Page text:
- Code BIOL6109
- Unit Value 6 units
- Offered by Biology Teaching and Learning Centre
- ANU College ANU Joint Colleges of Science
- Course subject Biology
- Areas of interest Cell and Molecular Biology, Genetics, Evolution and Ecology, Biology
See https://www.anu.edu.au/covid-19-advice. In Sem 1 2022, this course is delivered on campus with adjustments for remote participants.
How do complex multicellular organisms develop from a single cell? How did mechanisms of development evolve through millions of years of evolution? How does temperature, light and environmental chemicals affect development? This course integrates evolutionary, ecological and molecular perspectives to investigate how animals and plants develop and interact with their environment. The course will cover the following topics: developmental regulatory genes and hormones (including signalling pathways and transcription factors), morphogenesis, maintenance of homeostasis, regeneration, interaction with biotic and abiotic environmental factors, plasticity, stem cells and transdifferentiation, genetic and genomic basis of evolution of multicellularity and body forms. The practical section will expose students to modern techniques used in developmental biology research using plant and animal model systems. During practicals, student teams will be carrying out two consecutive mini-projects during which they will attempt to solve biological riddles. Written manuscript-style reports and oral conference-style presentations will be peer-reviewed before assessment. The course should appeal to students interested in molecular biology or biomedicine as well as those interested in organismal biology.
Note: Graduate students attend joint classes with undergraduates but are assessed separately.
Upon successful completion, students will have the knowledge and skills to:
- Explain the molecular and genetic background of animal and plant development;
- Describe evolutionary history of complex multicellular life forms;
- Compare environmental influence on development and homeostasis of animals and plants;
- Interpret, analyse and present experimental results and conclusions in a scientific manner.
- Critically assess and present current scientific literature on topics related to ecological and evolutionary developmental biology.
Please email firstname.lastname@example.org to request a permission code to enrol in this course.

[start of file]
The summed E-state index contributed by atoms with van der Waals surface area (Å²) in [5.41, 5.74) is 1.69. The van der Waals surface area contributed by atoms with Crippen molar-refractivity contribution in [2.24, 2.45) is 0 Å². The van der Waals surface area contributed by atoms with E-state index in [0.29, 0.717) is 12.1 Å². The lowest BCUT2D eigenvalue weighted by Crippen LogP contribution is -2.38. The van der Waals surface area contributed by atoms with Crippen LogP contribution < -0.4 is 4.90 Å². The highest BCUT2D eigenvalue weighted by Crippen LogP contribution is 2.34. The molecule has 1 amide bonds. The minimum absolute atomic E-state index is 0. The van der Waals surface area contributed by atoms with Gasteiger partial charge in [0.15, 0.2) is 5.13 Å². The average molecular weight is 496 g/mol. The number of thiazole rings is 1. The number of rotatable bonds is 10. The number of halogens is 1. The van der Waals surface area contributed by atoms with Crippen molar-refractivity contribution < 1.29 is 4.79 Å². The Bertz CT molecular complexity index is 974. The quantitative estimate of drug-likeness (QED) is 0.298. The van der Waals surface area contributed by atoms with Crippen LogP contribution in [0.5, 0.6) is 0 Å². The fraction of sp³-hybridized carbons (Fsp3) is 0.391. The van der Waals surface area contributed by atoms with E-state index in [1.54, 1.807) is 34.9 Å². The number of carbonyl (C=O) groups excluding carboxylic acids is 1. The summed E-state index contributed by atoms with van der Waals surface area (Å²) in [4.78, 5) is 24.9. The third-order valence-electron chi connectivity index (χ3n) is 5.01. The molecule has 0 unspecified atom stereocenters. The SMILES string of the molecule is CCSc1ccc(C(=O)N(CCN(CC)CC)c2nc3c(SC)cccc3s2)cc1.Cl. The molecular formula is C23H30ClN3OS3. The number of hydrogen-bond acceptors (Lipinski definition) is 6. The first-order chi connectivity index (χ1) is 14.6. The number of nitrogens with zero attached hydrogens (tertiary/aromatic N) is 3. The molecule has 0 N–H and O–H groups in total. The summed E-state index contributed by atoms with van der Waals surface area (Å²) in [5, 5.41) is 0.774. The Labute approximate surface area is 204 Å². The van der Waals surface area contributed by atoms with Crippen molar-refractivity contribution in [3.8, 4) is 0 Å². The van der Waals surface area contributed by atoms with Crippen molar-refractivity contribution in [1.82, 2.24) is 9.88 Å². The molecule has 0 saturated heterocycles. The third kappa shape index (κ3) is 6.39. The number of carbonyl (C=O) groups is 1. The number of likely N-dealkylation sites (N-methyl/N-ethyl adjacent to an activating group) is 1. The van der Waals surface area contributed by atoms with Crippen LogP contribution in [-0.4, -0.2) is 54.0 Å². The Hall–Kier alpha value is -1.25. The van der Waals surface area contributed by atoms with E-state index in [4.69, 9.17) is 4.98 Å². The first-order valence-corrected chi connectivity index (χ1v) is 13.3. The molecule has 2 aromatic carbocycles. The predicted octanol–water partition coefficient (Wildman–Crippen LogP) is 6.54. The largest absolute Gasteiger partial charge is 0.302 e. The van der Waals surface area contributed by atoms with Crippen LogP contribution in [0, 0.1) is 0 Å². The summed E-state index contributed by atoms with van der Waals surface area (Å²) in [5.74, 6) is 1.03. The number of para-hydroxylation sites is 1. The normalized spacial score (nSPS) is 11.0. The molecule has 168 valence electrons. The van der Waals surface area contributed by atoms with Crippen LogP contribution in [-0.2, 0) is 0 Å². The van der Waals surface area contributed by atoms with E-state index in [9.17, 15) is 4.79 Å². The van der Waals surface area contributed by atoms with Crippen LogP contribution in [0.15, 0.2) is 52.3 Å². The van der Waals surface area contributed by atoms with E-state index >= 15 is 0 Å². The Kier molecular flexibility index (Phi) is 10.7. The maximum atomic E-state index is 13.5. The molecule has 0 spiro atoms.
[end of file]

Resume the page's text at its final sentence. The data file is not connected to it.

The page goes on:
- Report from practical 1 (20) [LO 1,4]
- Seminar and abstract from practical 2 (20) [LO 3,4]
- Journal club presentation (20) [LO 1,2,3,4,5]
- Mid-term Exam (20) [LO 1,2,3]
- Final Exam (20) [LO 1,2,3]
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The expected workload will consist of approximately 130 hours throughout the semester including:
- Face-to face component which may consist of 2 x 1 hour lectures per week (total 24 hours), 10 x 3 hours (total 30 hours) of practical or workshop sessions, and 1 hour (total 12 hours) of tutorial per week throughout the semester.
- Approximately 65 hours of self directed study in total, which will include preparation for lectures, presentations and other assessment tasks.
Students are expected to actively participate and contribute towards discussions.
To be determined
Requisite and Incompatibility
You will need to contact the Biology Teaching and Learning Centre to request a permission code to enrol in this course.
Tuition fees are for the academic year indicated at the top of the page.
Commonwealth Support (CSP) Students
If you have been offered a Commonwealth supported place, your fees are set by the Australian Government for each course. At ANU 1 EFTSL is 48 units (normally 8 x 6-unit courses). More information about your student contribution amount for each course at Fees.
- Student Contribution Band:
- Unit value:
- 6 units
If you are a domestic graduate coursework student with a Domestic Tuition Fee (DTF) place or international student you will be required to pay course tuition fees (see below). Course tuition fees are indexed annually. Further information for domestic and international students about tuition and other fees can be found at Fees.
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